If a family is blended, enlighten the parents as to how the “pecking order” (birth order) can cause problems such as anger, jealousy, and resentment, since there may be two firstborns, two lastborns, etc. The parents need to be watching for signs such as intense sibling rivalry, moodiness, rebellion, irritability, low grades, etc.


Teach the parents to encourage this Choleric in Inclusion youth to come to them with all problems they might have. They need to let their Choleric in Inclusion youth know that they can talk with them. The parents should also look for signs such as moodiness, depression, lack of body hygiene, low grades, lack of interest, etc. Also, the parents should know to whom they are entrusting their children.

Knowing their youth’s temperament is the key to knowing what questions to ask. The parents need to assure the youth that they can tell them anything and that they will not get upset and explode, but that they will help the youth deal with the situation. Parents should not condemn their children but rather listen and deal with the situation in a godly manner.


Teach the parents to always know what this Choleric in Inclusion youth is watching. This youth needs boundaries. They are unsure without them, and they will keep pushing until they find them—especially Choleric in Inclusion youths.

Parents Need to Become Cyber Savvy!


  1. Learn about parental controls and filtering software.

  2. You can use search engines such as

  3. Teach your kids to never give out their telephone number or address online.


  1. Keep the Internet account in your name to control passwords and filtering.

  2. Check your children’s Internet browsing history. Allow them to email and instant-message only people they know. Randomly check their emails and “buddy lists.”

  3. If your children participate in chats, help them pick screen names that don’t reveal personal information.

  4. Take cyber-bullying seriously. If someone posts threatening or dangerous comments about your child, report it to the police and your service provider.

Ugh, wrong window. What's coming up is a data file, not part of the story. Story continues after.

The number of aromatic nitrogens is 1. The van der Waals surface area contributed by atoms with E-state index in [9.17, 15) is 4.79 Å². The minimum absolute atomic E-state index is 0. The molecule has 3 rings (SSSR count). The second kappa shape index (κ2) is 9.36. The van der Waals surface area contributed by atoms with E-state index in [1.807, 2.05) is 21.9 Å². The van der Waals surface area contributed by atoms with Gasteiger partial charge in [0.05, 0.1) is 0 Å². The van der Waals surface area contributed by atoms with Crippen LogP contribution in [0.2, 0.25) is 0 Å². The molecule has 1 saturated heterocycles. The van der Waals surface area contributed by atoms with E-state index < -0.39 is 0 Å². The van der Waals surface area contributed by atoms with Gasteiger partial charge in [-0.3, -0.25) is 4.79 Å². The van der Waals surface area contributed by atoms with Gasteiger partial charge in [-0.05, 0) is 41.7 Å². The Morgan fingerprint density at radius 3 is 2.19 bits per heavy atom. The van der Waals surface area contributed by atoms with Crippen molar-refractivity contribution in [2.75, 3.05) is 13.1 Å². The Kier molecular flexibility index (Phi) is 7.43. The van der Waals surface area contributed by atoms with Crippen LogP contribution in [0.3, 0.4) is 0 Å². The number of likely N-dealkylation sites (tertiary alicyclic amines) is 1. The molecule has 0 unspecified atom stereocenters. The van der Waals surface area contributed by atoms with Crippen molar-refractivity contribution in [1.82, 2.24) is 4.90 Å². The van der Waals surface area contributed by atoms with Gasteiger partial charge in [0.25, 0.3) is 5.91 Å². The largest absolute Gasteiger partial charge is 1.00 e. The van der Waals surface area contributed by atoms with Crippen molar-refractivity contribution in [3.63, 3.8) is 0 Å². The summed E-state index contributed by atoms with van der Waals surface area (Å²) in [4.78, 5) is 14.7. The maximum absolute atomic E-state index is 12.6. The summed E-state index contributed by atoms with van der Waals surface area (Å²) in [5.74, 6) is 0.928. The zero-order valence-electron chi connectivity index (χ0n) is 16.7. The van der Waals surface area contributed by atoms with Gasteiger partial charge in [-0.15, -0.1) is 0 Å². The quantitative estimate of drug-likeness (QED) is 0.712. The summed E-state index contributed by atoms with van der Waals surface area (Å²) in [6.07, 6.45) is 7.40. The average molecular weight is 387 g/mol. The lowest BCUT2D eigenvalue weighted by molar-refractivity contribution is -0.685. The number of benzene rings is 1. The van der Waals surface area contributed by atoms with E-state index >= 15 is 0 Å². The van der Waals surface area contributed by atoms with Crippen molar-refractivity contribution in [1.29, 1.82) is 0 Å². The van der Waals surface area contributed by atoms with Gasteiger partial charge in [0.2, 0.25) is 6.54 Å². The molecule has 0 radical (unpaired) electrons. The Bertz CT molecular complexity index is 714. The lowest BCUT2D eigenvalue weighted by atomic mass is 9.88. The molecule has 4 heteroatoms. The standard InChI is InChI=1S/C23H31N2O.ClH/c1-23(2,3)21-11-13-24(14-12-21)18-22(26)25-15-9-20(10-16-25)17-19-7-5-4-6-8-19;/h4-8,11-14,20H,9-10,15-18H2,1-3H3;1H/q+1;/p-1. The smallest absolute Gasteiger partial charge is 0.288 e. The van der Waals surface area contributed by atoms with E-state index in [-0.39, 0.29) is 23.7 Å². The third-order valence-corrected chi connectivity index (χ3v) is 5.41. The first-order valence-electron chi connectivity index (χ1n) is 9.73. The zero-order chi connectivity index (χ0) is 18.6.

5. House rule: No downloading without your permission. You can set permissions on smartphones to have time limits on certain apps as well as prevent any downloads from happening without a password.

Apple iPhone Parental Controls

Samsung Galaxy Parental Controls


  1. Teach teens to use caution when posting about their friends and their plans.

  2. Make sure your teens’ online photos don’t reveal identifying information, such as their school’s name.

  3. Require your child to ask you before meeting an online “friend” in person. If you agree, schedule the meeting in a public place and accompany your teen.

If you have more questions about the intricacies of social media platforms, smartphones, and cybersecurity/cyberbullying please click the button below for parental guides.


  1. Social networking sites such as Instagram, Snapchat, TikTok, and Facebook set minimum ages for participation. Generally, if your children are 13 or younger, you can have their pages removed. Read a site’s Terms of Use carefully for full details.

  2. Ask to see your teens’ pages on social networking sites. Go through their feed, following, and saved posts.

  3. Have your teens use the privacy settings on social networking sites, but be aware that some information, such as their picture, nickname, age and location may still be available for all users to see.

  4. Go through your teens’ “friends” list to make sure they know and trust those people in real life. Consider making your own profile and “friending” your teens to stay informed about what they are posting.

  5. Create a permission on their phone to set a limit and time frame they are allowed to be on social media platforms.